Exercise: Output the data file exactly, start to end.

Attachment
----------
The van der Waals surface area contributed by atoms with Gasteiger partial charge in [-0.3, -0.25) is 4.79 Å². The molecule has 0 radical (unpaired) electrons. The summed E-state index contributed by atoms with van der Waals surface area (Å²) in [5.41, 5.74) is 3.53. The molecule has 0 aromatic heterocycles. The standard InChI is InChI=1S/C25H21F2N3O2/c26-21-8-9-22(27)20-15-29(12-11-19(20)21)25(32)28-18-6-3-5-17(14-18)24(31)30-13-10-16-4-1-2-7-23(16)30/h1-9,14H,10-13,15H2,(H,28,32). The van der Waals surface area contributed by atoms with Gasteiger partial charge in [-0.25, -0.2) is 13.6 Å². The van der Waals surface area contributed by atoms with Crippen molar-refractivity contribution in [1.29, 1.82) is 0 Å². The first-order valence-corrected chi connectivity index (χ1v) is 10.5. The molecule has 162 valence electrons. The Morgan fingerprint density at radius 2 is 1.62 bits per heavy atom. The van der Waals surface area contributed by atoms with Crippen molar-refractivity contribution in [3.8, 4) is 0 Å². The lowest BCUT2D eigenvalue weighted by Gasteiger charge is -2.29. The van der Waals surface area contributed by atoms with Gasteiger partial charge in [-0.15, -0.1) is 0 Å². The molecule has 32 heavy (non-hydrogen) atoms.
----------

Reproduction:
The van der Waals surface area contributed by atoms with Gasteiger partial charge in [-0.3, -0.25) is 4.79 Å². The molecule has 0 radical (unpaired) electrons. The summed E-state index contributed by atoms with van der Waals surface area (Å²) in [5.41, 5.74) is 3.53. The molecule has 0 aromatic heterocycles. The standard InChI is InChI=1S/C25H21F2N3O2/c26-21-8-9-22(27)20-15-29(12-11-19(20)21)25(32)28-18-6-3-5-17(14-18)24(31)30-13-10-16-4-1-2-7-23(16)30/h1-9,14H,10-13,15H2,(H,28,32). The van der Waals surface area contributed by atoms with Gasteiger partial charge in [-0.25, -0.2) is 13.6 Å². The van der Waals surface area contributed by atoms with Crippen molar-refractivity contribution in [1.29, 1.82) is 0 Å². The first-order valence-corrected chi connectivity index (χ1v) is 10.5. The molecule has 162 valence electrons. The Morgan fingerprint density at radius 2 is 1.62 bits per heavy atom. The van der Waals surface area contributed by atoms with Crippen molar-refractivity contribution in [3.8, 4) is 0 Å². The lowest BCUT2D eigenvalue weighted by Gasteiger charge is -2.29. The van der Waals surface area contributed by atoms with Gasteiger partial charge in [-0.15, -0.1) is 0 Å². The molecule has 32 heavy (non-hydrogen) atoms.